Continuing with the Sermon on the Mount, having absolutely affirmed the 10 Commandments, Christ now raises the bar even higher.  Christ asserts that men who are allowed to enter the Kingdom of Heaven must possess a righteousness that surpasses the Pharisees’ (Matt 5:17-19) ; this is a huge hurdle for, despite being misguided in some ways, the Pharisees loved God deeply and sought to live with deep daily piety.

With the astounding assertion He has the authority to modify the 1200-year-old Law given by Moses, Christ expands the 5th Commandment (Thou shall not kill) to include even inner feelings of anger in the definition of “kill.” In the Old Testament, laws were laid down to hold society together; in the New Covenant, Christ is perfecting the Law to draw men to inner holiness.

Christ affirms that men are judged and the reality of Hell with a reference to Gehenna, a squalid perpetually burning trash dump near Jerusalem where child sacrifice was practiced in earlier days.  He likens Judgment to the harsh treatment of prison guards and judges and being cast violently into prison. To avoid being condemned to Hell for the sin of anger, Christ urges men to reconcile with an aggrieved brother and to go to the altar to reconcile with God, a prefigurement of the Sacrament of Reconciliation.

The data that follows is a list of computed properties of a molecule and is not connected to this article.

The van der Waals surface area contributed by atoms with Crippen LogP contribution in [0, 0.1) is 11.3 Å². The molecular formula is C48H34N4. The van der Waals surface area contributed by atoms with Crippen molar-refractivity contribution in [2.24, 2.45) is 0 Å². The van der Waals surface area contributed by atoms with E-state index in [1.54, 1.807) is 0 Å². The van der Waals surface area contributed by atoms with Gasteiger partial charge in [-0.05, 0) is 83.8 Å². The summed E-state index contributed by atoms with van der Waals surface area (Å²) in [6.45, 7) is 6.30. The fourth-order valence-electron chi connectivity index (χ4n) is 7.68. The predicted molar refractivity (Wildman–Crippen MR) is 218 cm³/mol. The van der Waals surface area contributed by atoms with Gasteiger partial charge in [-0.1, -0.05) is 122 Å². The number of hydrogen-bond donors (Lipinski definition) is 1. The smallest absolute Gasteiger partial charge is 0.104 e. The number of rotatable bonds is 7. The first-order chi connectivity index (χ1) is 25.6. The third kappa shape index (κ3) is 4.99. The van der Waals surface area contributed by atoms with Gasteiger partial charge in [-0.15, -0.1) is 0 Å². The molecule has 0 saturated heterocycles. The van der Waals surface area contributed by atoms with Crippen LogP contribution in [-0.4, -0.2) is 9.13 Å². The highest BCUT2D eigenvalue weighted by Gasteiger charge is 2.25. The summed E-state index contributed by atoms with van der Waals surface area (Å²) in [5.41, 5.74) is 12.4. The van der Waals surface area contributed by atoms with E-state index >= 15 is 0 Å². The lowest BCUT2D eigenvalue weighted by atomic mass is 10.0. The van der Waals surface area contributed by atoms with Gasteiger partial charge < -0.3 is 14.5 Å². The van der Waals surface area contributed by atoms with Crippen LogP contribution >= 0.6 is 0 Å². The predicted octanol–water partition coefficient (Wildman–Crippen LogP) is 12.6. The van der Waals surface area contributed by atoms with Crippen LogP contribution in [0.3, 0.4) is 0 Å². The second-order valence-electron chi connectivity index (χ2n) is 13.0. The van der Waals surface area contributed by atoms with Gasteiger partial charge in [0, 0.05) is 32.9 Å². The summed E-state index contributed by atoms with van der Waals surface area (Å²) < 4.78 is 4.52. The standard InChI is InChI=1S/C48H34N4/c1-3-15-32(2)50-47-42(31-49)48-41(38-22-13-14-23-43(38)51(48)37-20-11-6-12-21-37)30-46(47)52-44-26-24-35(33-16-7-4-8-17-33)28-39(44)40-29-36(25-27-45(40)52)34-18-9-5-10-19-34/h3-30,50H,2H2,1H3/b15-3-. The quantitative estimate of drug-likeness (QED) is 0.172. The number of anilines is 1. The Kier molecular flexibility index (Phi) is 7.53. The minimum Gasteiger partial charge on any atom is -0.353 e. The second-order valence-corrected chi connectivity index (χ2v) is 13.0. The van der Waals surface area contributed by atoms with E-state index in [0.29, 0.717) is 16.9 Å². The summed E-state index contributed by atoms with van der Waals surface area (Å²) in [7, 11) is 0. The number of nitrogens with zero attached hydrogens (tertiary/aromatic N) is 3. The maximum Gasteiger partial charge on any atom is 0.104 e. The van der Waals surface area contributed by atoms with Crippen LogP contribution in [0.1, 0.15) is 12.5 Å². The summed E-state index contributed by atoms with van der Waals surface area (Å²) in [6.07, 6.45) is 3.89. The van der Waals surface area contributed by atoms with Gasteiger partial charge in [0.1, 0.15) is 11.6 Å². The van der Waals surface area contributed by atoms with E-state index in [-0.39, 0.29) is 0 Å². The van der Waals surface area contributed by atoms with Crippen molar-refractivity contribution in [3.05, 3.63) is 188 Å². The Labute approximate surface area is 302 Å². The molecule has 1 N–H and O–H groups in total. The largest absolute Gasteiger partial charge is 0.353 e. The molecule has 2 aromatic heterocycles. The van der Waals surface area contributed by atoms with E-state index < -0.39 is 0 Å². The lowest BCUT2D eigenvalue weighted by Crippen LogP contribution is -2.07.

1) With God from the beginning, Christ is the architect of Salvation History and He enters history to perfect that law He gave to Moses. Reflect on the astounding way that Christ is shaping His Creation over thousands of years.

2) Christ reaffirms absolute moral law of the 10 Commandments but expects men to go beyond outer conformity to inner holiness. During Lent, recommit yourself to the importance of the 10 Commandments (CCC 2052-2082) and pray for Christ to help you to always keep the 10 Commandments in mind.

3) While righteous anger can lead men to resist evil (CCC 1765) as Christ demonstrates at the clearing of the Temple (John 2:13-17), Christ warns men to be cautious about anger and to “turn the other cheek” (Matt 5:39).  During Lent, take up the challenge to avoid the Deadly Sin/Vice of Unrighteous Anger (CCC 1866, 2262, 2302) and pray for Christ to help you to grow in patience and gentleness through the Heavenly Virtue of Meekness.